Jun 19, 2020

Aged Veterans and Younger Wives

June 19, 2020

Last week I wrote about veterans from America’s earlier wars who still had surviving children decades after the wars ended. Irene Triplett, whose story I mentioned in my last blog, was the daughter of a Civil War veteran; she just died this month in spite of the fact that her father’s service was more than a century and a half ago. Her story got me wondering about the circumstances that might have led to other such cases, particularly ones involving Civil War veterans since there were so many of them. A quick Google search reveals that as recently as 2014, there were a number of surviving children of Civil War soldiers; apparently, Irene Triplett was the last of them. My own family tree includes a number of collateral lines featuring veterans from the Civil War, and I decided to see whether any of them might have fathered children at advanced ages, or at least married late in life.


Although I didn’t find any veterans who fathered children in their old age in my tree, I was surprised to find that at least four men on my tree who were  Civil War vets did marry after 1900 when they were older than 70 years. One of my great grand uncles actually married twice after the age of 80! He didn’t manage to father any children with these younger wives, but according to his Civil War pension file, he was not in very good physical condition by the time he married these women. He was nearly blind and deaf and suffered from a severe hernia and had some sort of palsy that caused him to shake so severely that he couldn’t walk for more than a step or two. In spite of this, he was able to find women who agreed to marry him, even though he was forty or so years older than they were. The other three vets in my tree had similar stories.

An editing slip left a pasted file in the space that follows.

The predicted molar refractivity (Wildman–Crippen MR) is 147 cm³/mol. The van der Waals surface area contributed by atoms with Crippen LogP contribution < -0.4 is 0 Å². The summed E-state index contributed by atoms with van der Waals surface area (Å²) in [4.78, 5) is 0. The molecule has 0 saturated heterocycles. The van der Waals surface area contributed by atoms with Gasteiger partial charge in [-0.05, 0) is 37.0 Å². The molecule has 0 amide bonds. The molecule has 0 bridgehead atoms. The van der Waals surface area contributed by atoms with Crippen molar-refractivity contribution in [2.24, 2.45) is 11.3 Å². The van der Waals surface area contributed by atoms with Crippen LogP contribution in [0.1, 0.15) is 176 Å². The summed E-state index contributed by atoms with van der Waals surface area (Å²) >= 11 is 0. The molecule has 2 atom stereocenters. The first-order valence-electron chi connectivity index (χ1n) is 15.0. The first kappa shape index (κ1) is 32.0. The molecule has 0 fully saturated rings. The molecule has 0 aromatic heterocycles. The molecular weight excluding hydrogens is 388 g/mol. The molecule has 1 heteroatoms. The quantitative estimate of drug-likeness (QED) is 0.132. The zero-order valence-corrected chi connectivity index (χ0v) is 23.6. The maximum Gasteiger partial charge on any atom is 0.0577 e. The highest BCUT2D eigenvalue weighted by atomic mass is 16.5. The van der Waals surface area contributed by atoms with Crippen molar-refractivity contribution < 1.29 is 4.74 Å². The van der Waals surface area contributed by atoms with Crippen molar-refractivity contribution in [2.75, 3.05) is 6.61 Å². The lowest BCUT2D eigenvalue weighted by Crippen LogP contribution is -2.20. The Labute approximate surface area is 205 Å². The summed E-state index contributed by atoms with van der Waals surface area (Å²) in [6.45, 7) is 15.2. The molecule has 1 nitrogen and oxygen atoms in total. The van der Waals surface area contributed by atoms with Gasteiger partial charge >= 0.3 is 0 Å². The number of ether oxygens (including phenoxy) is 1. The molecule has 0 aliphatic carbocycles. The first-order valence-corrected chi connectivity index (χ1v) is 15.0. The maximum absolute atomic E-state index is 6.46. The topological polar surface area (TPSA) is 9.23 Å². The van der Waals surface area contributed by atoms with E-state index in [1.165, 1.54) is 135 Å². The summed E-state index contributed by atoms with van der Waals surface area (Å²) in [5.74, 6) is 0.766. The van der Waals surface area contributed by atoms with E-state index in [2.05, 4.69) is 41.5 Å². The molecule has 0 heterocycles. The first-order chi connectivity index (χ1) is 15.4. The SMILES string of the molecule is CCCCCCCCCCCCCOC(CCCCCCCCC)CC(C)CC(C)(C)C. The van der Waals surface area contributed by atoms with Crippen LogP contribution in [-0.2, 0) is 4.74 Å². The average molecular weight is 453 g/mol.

From our vantage point, it’s hard to imagine what would have caused these relatively young women to marry into circumstances where their lives would have more closely resembled that of a full-time nurse than that of a wife. It’s true that in the early 20th century when most of these marriages occurred, women’s ability to support themselves was restricted. Respectable jobs for women were scarce, and women were trained to expect that their lives’ work would be taking care of men. In the cases in my family, the women were past their first youth and were often widowed or divorced when they married the much-older veteran. Since being a housekeeper was one of the few respectable jobs a woman might take, perhaps some of the women who married these old men, who were often widowers, met when the woman became the man’s housekeeper.


Whether true love entered into the equation or not, it seems likely that money definitely did. I was surprised to note that all of the men who married at advanced ages in my family were men who were collecting a Civil War pension. By our standards, the pensions were measly – usually less than $80 per month – but they were guaranteed and came regularly. Some of the women may have hoped that after their husbands died, they could continue to collect their husband’s pensions, but in most cases that did not happen since the government restricted when a woman had to marry the pensioner in order to qualify for his posthumous pension, usually before about 1900.


In the years before Social Security and Medicare, marital arrangements such as the ones some Civil War veterans made were probably just a practical way for a woman to gain some security and for an older man to gain the household help he may have needed. It’s always worth checking whether any of the older veterans in your tree might have contracted these types of marriages. It may take a bit of searching for these later-in-life marriages because they often are omitted from published or online family trees. A vet’s family may have been less than thrilled when Grandpa married a woman less than half his age and conveniently “forgot” to include the late marriage in the family tree. For us, the situation is less personal and more a matter of interest and can add insight into the lives of our ancestors.


Carol Stetser

Researcher/Director at Large